Coach: Bill Callahan (2nd season, 5-6) 2004 record: 5-6 Big 12 finish: 3-5 (t-3rd North) 2004 I-A offensive rankings:Rushing: 34th (176.3 ypg) Passing: 81st (186.9 ypg) 2004 I-A defensive rankings: Rushing: 11th (104.0 ypg) Passing: 110th (267.6 ypg)
Depth Chart: Offense
5 returning starters in red
Depth Chart: Defense
5 returning starters in red
Le Kevin Smith
To order your 2005 Athlon Sports annual and receive $1 off plus free shipping courtesy of SI.com, click here.
What a difference a year makes. "It's night and day, in my opinion," second-year coach Bill Callahan said. "We know our team so much better."
There also is a new quarterback, junior college transfer Zac Taylor. Two days after the spring game, '04 starting QB Joe Dailey, who would have been a junior, requested and was granted his release to transfer.
Dailey, who took virtually all of the snaps last season after getting a crash course in the West Coast offense, became a lightning rod for criticism as the Cornhuskers endured their first losing season since 1961 and failed to go to a bowl game for the first time since '68.
In the aftermath, Callahan evaluated every aspect of the program, from the locker room to the team's travel routine and office staff. He brought in consultants to work with his assistants, adjusted some coaching responsibilities and simplified the offensive and defensive systems.
The emphasis is on more physical play and an up-tempo approach facilitated by the fact that everyone has a year's worth of learning to diminish the hesitancy that hampered the team.
As a result of the changes, I-back Cory Ross expects a quick turnaround. "This year is going to be the year where we show everything we've got, make a run for it," he said.
Taylor could be a key element of such a run, providing the offense with what Callahan describes as a "big-production arm," something that was missing the first time around. But first Taylor will have to hold off a challenge from freshman Harrison Beck, as competition at quarterback continues in fall camp.
Callahan is cautiously optimistic. "It's coming together," he said. "I don't know if that guarantees us anything, but it certainly gives us a chance to be better."
The offense will showcase a group of running backs led by Ross, who flourished in Callahan's system, rushing for 1,102 yards in '04 despite a painful turf-toe injury. He handled the ball 231 times, running, receiving and returning punts. Brandon Jackson and freshman Marlon Lucky are on hand to spell him.
The health of Matt Herian, one of the best receiving tight ends in Cornhusker history, is a concern, and there has been talk of redshirting him as he tries to come back from a broken left leg. His absence would be a serious blow and force J.B. Phillips or Justin Tomerlin to step up.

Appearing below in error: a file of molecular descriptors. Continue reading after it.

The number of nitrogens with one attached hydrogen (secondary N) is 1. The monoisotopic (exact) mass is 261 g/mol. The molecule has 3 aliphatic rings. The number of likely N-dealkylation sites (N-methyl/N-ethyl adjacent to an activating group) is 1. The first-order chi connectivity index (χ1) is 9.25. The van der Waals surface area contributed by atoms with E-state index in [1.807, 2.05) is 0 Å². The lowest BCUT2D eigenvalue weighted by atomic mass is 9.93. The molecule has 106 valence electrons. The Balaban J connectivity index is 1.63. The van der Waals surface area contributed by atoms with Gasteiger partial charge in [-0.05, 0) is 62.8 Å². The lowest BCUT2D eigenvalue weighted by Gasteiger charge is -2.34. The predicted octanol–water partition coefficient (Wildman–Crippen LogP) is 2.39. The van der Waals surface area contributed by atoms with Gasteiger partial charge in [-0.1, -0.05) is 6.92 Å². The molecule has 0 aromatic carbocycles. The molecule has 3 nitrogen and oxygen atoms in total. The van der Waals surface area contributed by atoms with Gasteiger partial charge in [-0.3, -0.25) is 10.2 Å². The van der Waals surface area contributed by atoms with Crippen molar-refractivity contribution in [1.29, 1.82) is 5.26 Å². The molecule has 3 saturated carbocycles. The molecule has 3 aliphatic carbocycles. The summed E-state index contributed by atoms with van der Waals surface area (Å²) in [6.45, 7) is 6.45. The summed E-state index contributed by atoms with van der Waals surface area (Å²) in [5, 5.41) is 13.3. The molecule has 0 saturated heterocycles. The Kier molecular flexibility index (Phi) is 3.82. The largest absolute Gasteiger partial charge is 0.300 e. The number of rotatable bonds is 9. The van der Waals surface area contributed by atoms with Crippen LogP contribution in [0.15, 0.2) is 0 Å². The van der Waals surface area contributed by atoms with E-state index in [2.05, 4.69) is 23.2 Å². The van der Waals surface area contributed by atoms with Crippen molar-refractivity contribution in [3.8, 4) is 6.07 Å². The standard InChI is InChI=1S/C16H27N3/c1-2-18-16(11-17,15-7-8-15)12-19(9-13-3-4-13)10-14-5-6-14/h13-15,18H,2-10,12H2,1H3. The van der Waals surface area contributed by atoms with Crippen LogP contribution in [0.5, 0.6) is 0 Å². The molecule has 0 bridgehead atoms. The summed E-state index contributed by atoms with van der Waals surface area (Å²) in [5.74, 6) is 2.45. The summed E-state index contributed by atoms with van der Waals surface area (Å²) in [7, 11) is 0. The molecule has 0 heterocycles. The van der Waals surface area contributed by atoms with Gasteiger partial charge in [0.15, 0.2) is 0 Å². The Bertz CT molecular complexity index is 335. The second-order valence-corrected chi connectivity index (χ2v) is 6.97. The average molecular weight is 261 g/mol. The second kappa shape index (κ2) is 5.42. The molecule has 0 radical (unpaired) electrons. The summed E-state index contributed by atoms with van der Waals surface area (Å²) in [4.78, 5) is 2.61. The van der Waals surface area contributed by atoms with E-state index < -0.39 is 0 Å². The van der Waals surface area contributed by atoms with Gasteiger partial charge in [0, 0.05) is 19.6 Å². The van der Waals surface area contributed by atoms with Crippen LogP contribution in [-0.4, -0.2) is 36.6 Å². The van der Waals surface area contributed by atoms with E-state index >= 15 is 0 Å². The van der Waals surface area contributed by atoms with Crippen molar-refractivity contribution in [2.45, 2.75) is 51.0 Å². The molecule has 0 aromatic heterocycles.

Seppo Evwaraye, a converted defensive lineman, is a physical presence in the offensive line, which has the potential to be up to the standards of past Nebraska lines.
Big 12 teams exploited Nebraska's secondary and lack of a pass rush, forcing adjustments during spring practice. The Cornhuskers will rely on more zone coverage, and the ends will be designated as boundary and open-side instead of right and left.
Adam Carriker is a formidable boundary end, at 6-foot-6 and 280 pounds -- and he could weigh close to 300 pounds by fall.
The secondary lost two players to the NFL Draft, Fabian Washington and Josh Bullocks. That's a significant concern. Daniel Bullocks, an honors candidate, will be surrounded by inexperience. Junior college transfer Zackary Bowman is being counted on to provide immediate help at cornerback. Stewart Bradley is a fixture at strong-side linebacker, but Barrett Ruud, the leading tackler in school history, must be replaced in the middle.
Special teams play is a priority, and punt returns in particular; Nebraska ranked No. 107 in the nation in that category. Kickoff coverage also was lacking. Improvement on special teams could be worth two or three victories, Callahan said. To that end, Ross could be returning punts.
Punter Sam Koch returns after averaging 41.3 yards. Freshman Jordan Congdon will challenge David Dyches, last season's backup, for the placekicking job.
The Cornhuskers are young and inexperienced in critical areas, including the secondary. On the plus side, however, they have undergone a talent upgrade, with players recruited specifically for the system. Taylor is a perfect example. Also, returning players know what is expected of them and hence, were able to pick up the pace during spring practice, in which a more physical approach was emphasized.
Nebraska's schedule is conducive to building momentum, with its first five games at home and the sixth at Baylor before an important divisional game at Missouri.
If fall additions can gain confidence early, the Huskers could challenge in the Big 12 North. A winning record and bowl game are well within reach.